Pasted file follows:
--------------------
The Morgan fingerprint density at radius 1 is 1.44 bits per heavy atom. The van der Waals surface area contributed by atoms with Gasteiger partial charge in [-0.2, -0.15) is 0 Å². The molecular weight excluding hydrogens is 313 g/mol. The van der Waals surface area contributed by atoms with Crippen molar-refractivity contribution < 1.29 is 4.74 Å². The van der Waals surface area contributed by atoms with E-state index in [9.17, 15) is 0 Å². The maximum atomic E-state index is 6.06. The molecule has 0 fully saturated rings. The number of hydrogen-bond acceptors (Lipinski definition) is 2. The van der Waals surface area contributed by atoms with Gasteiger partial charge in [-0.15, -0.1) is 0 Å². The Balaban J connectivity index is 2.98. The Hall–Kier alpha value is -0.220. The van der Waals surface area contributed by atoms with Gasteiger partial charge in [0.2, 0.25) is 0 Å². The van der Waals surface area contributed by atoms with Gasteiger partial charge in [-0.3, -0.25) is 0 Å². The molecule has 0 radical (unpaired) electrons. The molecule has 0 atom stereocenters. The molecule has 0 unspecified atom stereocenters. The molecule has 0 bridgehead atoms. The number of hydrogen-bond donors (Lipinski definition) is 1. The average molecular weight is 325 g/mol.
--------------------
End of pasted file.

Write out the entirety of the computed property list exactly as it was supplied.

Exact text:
The Morgan fingerprint density at radius 1 is 1.44 bits per heavy atom. The van der Waals surface area contributed by atoms with Gasteiger partial charge in [-0.2, -0.15) is 0 Å². The molecular weight excluding hydrogens is 313 g/mol. The van der Waals surface area contributed by atoms with Crippen molar-refractivity contribution < 1.29 is 4.74 Å². The van der Waals surface area contributed by atoms with E-state index in [9.17, 15) is 0 Å². The maximum atomic E-state index is 6.06. The molecule has 0 fully saturated rings. The number of hydrogen-bond acceptors (Lipinski definition) is 2. The van der Waals surface area contributed by atoms with Gasteiger partial charge in [-0.15, -0.1) is 0 Å². The Balaban J connectivity index is 2.98. The Hall–Kier alpha value is -0.220. The van der Waals surface area contributed by atoms with Gasteiger partial charge in [0.2, 0.25) is 0 Å². The van der Waals surface area contributed by atoms with Gasteiger partial charge in [-0.3, -0.25) is 0 Å². The molecule has 0 radical (unpaired) electrons. The molecule has 0 atom stereocenters. The molecule has 0 unspecified atom stereocenters. The molecule has 0 bridgehead atoms. The number of hydrogen-bond donors (Lipinski definition) is 1. The average molecular weight is 325 g/mol.